Friday, January 16, 2015

The Hidden (to some people) Message of "The Interview"

Last night, "The Interview" was on at the Princess Cinema in Waterloo.  I went to see it on my own, as Mary Ann is not overly fond of fart jokes, sexist humour, and defying Kim Jon Un.

My initial interest in the movie was that I actually do find Seth Rogan's humour to be funny despite the occasional fart joke.  But then, when the full release of the movie at Christmas was cancelled because of threats from North Korea, it was of course my patriotic duty to see the movie at my local underground art movie theatre.

I had a few laughs, and was entertained all the way through.  But more importantly, I think there is a hidden message in the movie.  I say hidden, because apparently some people just didn't see it, although it is glaringly obvious.  This movie is a message about propaganda, not only in the movie itself, but the hype and controversy around the movie too. You can take it on many different ways.  One way to look at the movie, is that it is deliberate American propaganda, supported by the government agencies, to try and discredit Kim Jon Un. Another way to understand it is that North Korea is trying to block opposing propaganda with terror threats.  Or maybe the terror threats are all made up, as there is no hard evidence the North Koreans ever threatened anything other than their usual thermonuclear war.  Of course, thermonuclear war doesn't worry anyone in the USA, but the idea of a crazed Korean gunman wandering into a movie theatre somewhere does get people excited.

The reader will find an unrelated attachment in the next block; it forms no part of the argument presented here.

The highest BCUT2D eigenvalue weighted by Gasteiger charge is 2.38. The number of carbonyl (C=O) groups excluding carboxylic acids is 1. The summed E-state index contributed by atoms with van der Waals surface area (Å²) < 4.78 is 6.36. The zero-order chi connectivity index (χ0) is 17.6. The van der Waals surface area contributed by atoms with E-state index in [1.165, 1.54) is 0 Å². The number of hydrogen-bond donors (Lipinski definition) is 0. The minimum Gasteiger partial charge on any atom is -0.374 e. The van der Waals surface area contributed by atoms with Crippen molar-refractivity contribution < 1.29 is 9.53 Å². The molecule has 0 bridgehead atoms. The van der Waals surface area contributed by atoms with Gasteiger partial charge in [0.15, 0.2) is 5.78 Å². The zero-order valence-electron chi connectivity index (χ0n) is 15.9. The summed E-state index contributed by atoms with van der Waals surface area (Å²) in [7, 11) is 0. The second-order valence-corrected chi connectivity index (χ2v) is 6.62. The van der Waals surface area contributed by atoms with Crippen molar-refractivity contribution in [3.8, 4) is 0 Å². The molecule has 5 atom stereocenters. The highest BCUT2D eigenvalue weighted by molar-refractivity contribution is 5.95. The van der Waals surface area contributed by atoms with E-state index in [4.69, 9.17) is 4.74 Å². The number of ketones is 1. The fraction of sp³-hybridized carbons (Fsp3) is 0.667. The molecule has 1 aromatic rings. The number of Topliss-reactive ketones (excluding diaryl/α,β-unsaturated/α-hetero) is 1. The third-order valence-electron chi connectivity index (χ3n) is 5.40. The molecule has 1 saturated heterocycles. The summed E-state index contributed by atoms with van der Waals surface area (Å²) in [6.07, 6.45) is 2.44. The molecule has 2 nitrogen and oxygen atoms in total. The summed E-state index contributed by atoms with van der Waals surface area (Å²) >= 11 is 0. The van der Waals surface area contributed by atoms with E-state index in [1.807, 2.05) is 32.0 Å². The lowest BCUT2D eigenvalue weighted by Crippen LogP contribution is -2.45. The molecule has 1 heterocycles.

Inside the movie the subliminal message is that propaganda and manipulation is everywhere. Propaganda and manipulation are slightly different, in that manipulation is more on an individual basis, while propaganda is usually for the masses, but the lines are being blurred.  The CIA uses a "honeypot" manipulation to get our hero, Skylark, (James Franco) to cooperate in assassinating Kim Jong Un.  Skylark is easily manipulated by a beautiful female CIA agent wearing glasses (even though he later finds out the sexy glasses are as fake as everything else).  Skylark is also easily manipulated by Kim Jon Un, despite being adequately warned by Seth Rogan before meeting the Dear Leader and master of manipulation. Un comes across as a very likable guy, and even had me taken in during the movie.  How can you kill a guy that plays Katy Perry music in  his tank while doing a little artillery practice on local trees?  And wonders if Margaritas are too gay?  And gives you an adorable puppy that reminds you of the dog you had when you were growing up?

At the end of the movie I was truly shocked to find out that Kim Jong Un was actually a ruthless dictator who deserved to die. At least, if you can believe the propaganda.


  1. Yeah, but ... How many stars are you giving this film?! ;-)

    1. Well, I don't usually give stars in my analysis of a film. But I'll make an exception in this case and give 3 and a half out of 5 for average Canadians, and 1 out of five for North Koreans and Mary Ann. (They probably won't get a lot of the humorous references to pop culture)